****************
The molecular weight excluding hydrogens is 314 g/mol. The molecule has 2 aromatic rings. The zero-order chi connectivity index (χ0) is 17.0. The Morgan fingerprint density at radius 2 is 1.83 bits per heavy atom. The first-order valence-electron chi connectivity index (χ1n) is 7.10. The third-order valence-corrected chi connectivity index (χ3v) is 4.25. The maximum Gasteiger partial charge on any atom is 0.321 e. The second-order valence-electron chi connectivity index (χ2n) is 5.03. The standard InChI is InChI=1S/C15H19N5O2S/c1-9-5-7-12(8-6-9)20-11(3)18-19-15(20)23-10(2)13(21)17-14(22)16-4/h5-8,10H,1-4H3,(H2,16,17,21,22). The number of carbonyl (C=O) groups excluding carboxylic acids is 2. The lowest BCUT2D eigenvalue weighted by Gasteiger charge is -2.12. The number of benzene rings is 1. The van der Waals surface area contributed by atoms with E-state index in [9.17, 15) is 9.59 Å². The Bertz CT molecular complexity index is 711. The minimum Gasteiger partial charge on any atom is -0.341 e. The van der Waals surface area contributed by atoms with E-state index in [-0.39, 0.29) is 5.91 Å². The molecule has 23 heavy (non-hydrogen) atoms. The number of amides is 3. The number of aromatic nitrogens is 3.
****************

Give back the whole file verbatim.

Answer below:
The molecular weight excluding hydrogens is 314 g/mol. The molecule has 2 aromatic rings. The zero-order chi connectivity index (χ0) is 17.0. The Morgan fingerprint density at radius 2 is 1.83 bits per heavy atom. The first-order valence-electron chi connectivity index (χ1n) is 7.10. The third-order valence-corrected chi connectivity index (χ3v) is 4.25. The maximum Gasteiger partial charge on any atom is 0.321 e. The second-order valence-electron chi connectivity index (χ2n) is 5.03. The standard InChI is InChI=1S/C15H19N5O2S/c1-9-5-7-12(8-6-9)20-11(3)18-19-15(20)23-10(2)13(21)17-14(22)16-4/h5-8,10H,1-4H3,(H2,16,17,21,22). The number of carbonyl (C=O) groups excluding carboxylic acids is 2. The lowest BCUT2D eigenvalue weighted by Gasteiger charge is -2.12. The number of benzene rings is 1. The van der Waals surface area contributed by atoms with E-state index in [9.17, 15) is 9.59 Å². The Bertz CT molecular complexity index is 711. The minimum Gasteiger partial charge on any atom is -0.341 e. The van der Waals surface area contributed by atoms with E-state index in [-0.39, 0.29) is 5.91 Å². The molecule has 23 heavy (non-hydrogen) atoms. The number of amides is 3. The number of aromatic nitrogens is 3.